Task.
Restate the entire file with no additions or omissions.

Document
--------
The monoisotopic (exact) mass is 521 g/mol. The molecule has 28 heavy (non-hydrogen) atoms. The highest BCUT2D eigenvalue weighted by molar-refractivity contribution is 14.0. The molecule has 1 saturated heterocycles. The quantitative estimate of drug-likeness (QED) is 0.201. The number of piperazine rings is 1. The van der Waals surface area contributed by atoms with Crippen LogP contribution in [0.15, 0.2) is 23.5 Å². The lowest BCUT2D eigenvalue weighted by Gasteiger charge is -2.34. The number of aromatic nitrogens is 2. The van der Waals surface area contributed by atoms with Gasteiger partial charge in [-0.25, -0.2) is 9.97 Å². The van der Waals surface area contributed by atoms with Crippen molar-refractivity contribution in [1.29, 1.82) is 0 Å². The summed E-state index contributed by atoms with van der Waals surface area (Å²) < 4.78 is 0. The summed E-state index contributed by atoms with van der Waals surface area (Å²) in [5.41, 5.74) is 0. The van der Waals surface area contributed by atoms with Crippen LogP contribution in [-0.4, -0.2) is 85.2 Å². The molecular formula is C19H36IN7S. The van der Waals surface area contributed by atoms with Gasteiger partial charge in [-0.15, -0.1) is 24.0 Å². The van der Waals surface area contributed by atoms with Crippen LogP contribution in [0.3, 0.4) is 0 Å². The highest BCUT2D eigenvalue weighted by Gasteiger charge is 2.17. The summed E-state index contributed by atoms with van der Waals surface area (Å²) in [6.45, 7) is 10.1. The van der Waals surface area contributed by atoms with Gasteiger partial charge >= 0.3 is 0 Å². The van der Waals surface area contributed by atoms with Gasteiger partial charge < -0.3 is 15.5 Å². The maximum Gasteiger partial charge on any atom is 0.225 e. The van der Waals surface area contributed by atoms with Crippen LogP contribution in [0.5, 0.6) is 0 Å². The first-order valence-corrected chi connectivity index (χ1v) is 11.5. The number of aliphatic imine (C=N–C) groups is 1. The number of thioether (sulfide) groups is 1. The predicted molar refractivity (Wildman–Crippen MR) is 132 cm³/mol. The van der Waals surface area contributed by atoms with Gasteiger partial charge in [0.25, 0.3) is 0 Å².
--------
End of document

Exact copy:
The monoisotopic (exact) mass is 521 g/mol. The molecule has 28 heavy (non-hydrogen) atoms. The highest BCUT2D eigenvalue weighted by molar-refractivity contribution is 14.0. The molecule has 1 saturated heterocycles. The quantitative estimate of drug-likeness (QED) is 0.201. The number of piperazine rings is 1. The van der Waals surface area contributed by atoms with Crippen LogP contribution in [0.15, 0.2) is 23.5 Å². The lowest BCUT2D eigenvalue weighted by Gasteiger charge is -2.34. The number of aromatic nitrogens is 2. The van der Waals surface area contributed by atoms with Gasteiger partial charge in [-0.25, -0.2) is 9.97 Å². The van der Waals surface area contributed by atoms with Crippen molar-refractivity contribution in [1.29, 1.82) is 0 Å². The summed E-state index contributed by atoms with van der Waals surface area (Å²) < 4.78 is 0. The summed E-state index contributed by atoms with van der Waals surface area (Å²) in [5.41, 5.74) is 0. The van der Waals surface area contributed by atoms with Crippen LogP contribution in [-0.4, -0.2) is 85.2 Å². The molecular formula is C19H36IN7S. The van der Waals surface area contributed by atoms with Gasteiger partial charge in [-0.15, -0.1) is 24.0 Å². The van der Waals surface area contributed by atoms with Crippen LogP contribution in [0.3, 0.4) is 0 Å². The highest BCUT2D eigenvalue weighted by Gasteiger charge is 2.17. The summed E-state index contributed by atoms with van der Waals surface area (Å²) in [6.45, 7) is 10.1. The van der Waals surface area contributed by atoms with Gasteiger partial charge >= 0.3 is 0 Å². The van der Waals surface area contributed by atoms with Gasteiger partial charge < -0.3 is 15.5 Å². The maximum Gasteiger partial charge on any atom is 0.225 e. The van der Waals surface area contributed by atoms with Crippen LogP contribution in [0.5, 0.6) is 0 Å². The first-order valence-corrected chi connectivity index (χ1v) is 11.5. The number of aliphatic imine (C=N–C) groups is 1. The number of thioether (sulfide) groups is 1. The predicted molar refractivity (Wildman–Crippen MR) is 132 cm³/mol. The van der Waals surface area contributed by atoms with Gasteiger partial charge in [0.25, 0.3) is 0 Å².